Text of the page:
John Beilein to Ethan Happ: I don t want to see you again the rest of my life - John Beilein to Ethan Happ: I don t want to see you again the rest of my life -

John Beilein to Ethan Happ: 'I don't want to see you again the rest of my life' -

10 Feb, 2019

ANN ARBOR -- John Beilein and Ethan Happ met in the postgame handshake line on Saturday afternoon. Michigan had pulled off a win over Wisconsin, avenging a loss earlier this season, but the Badgers' star player had a typically impressive performance.

"I hope to see you again this season," Happ told Beilein, according to Michigan's coach.

"No, Ethan," Beilein said he responded. "I don't want to see you again the rest of my life."

Happ is a fifth-year senior. He redshirted in 2014-15, when Wisconsin beat Michigan twice en route to a national title appearance. Happ has been a starter in the four seasons since, tormenting Michigan and the rest of the Big Ten with an endless array of post moves and skill not often seen in a player his size. He scored 18 points on Saturday and 26 in the Jan. 19 matchup. He posted 29 in the lone meeting last season. "He has been a big part of their success against us in these last four years," Beilein said. "I don't want to play him ever again. I don't want to play Wisconsin. But they're in the league; we're going to play them."

Michigan could potentially face Happ again in the Big Ten Tournament or, possibly, in the NCAA Tournament. If that happens, the Wolverines will try to duplicate Saturdays second-half performance against Happ and the Badgers. He scored just four points after halftime as Michigan pulled away late for a 61-52 win. Early on, Michigan didn't have an answer for Happ, who used his fancy footwork to score 10 of Wisconsin's first 15 points. Beilein wanted Jon Teske to play defense without committing bad fouls, and he made that clear to his center before the game. In hindsight, Beilein felt he may have overemphasized the importance of not fouling.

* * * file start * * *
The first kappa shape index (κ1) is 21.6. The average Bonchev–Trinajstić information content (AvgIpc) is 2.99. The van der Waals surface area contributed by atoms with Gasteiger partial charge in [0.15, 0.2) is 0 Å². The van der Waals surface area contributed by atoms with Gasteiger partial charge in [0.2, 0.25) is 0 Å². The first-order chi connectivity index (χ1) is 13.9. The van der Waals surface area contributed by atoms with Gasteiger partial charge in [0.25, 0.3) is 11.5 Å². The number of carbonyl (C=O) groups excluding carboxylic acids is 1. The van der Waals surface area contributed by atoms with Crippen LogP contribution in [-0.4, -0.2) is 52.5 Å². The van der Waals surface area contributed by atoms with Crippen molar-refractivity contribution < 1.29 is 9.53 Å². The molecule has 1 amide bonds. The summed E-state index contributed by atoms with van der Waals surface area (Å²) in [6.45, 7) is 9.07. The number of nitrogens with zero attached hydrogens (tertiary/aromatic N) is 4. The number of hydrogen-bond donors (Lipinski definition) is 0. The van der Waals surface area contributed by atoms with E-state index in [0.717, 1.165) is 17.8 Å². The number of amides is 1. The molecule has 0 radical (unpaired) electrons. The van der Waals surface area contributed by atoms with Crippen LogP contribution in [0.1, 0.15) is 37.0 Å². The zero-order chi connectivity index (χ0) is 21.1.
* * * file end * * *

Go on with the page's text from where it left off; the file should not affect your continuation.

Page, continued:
"I think he guarded him without being as physical as he could have guarded him," Beilein said. "In the second half, in the limited minutes Ethan played, Jon was much more physical with him and made him counter two or three times." Michigans plan was to let Teske defend the potential All-American one-on-one so as not to let Wisconsins 3-point shooters get open.

The 6-foot-10 Happ leads Wisconsin with five assists per game. On Saturday, Happ finished 9-of-19, he had just one assist, and the Badgers made just 4-of-12 3s. No other Wisconsin player reached double digits. Teske described his game plan against Happ. It starts by denying him a deep post catch. Even if Happ gets the ball at the 3-point line, though, he has no trouble dribbling the air out of the ball until he gets to his spot. He loves to spin baseline, he likes to get to his jump hooks, Teske said. The 7-foot-1 Teske wanted to make sure he stood tall. Hes going to get his points. But if you wall him up, force tough 2s, hes going to miss a couple bunnies.

Fortunately he did that. Teske made Happ work at the other end of the floor, too. He hit 6-of-10 shots, including a 3, to finish with 17 points in 34 minutes. Some of that damage came with Happ on the bench. Happ picked up his third foul 90 seconds into the second half and sat for nine minutes of game time. It amounted to 28 consecutive minutes of inactivity.

Wisconsin coach Greg Gard felt it broke Happ's rhythm, though he also credited Teske and Michigan's "pesky" help defenders. Gard said it's clear that Teske has transformed his body -- he's stronger and better conditioned -- to become a more imposing presence around the basket in addition to adding an outside shot.

"He was a gentle giant in high school, then he's backing up Moe Wagner for two years," Beilein said. "Before this season, not nearly as much was asked of Teske as is now. I think he knows how important he is to the team, Beilein said. Teske is among the limited players in the country who at least stands a chance against Happ."

Beilein knows and appreciates this. But he still hopes Teske doesnt get a chance to prove it ever again. John Beilein's hometown pals witness another victory

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BY - Andrew Kahn |